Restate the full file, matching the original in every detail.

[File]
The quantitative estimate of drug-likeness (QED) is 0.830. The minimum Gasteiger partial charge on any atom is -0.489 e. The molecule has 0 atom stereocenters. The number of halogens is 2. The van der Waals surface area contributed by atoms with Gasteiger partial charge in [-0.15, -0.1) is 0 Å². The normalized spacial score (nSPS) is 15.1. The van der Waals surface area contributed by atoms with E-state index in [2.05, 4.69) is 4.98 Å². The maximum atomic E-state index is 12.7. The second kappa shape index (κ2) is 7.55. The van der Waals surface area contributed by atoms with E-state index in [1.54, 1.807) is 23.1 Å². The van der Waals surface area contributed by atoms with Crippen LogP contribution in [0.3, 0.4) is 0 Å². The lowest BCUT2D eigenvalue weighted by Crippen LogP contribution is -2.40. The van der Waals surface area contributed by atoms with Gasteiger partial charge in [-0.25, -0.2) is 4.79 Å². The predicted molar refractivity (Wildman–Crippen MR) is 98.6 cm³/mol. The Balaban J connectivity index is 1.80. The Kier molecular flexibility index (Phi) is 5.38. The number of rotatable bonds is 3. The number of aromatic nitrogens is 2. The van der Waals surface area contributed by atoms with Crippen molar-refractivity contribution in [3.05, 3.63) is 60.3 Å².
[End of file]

The quantitative estimate of drug-likeness (QED) is 0.830. The minimum Gasteiger partial charge on any atom is -0.489 e. The molecule has 0 atom stereocenters. The number of halogens is 2. The van der Waals surface area contributed by atoms with Gasteiger partial charge in [-0.15, -0.1) is 0 Å². The normalized spacial score (nSPS) is 15.1. The van der Waals surface area contributed by atoms with E-state index in [2.05, 4.69) is 4.98 Å². The maximum atomic E-state index is 12.7. The second kappa shape index (κ2) is 7.55. The van der Waals surface area contributed by atoms with E-state index in [1.54, 1.807) is 23.1 Å². The van der Waals surface area contributed by atoms with Crippen LogP contribution in [0.3, 0.4) is 0 Å². The lowest BCUT2D eigenvalue weighted by Crippen LogP contribution is -2.40. The van der Waals surface area contributed by atoms with Gasteiger partial charge in [-0.25, -0.2) is 4.79 Å². The predicted molar refractivity (Wildman–Crippen MR) is 98.6 cm³/mol. The Balaban J connectivity index is 1.80. The Kier molecular flexibility index (Phi) is 5.38. The number of rotatable bonds is 3. The number of aromatic nitrogens is 2. The van der Waals surface area contributed by atoms with Crippen molar-refractivity contribution in [3.05, 3.63) is 60.3 Å².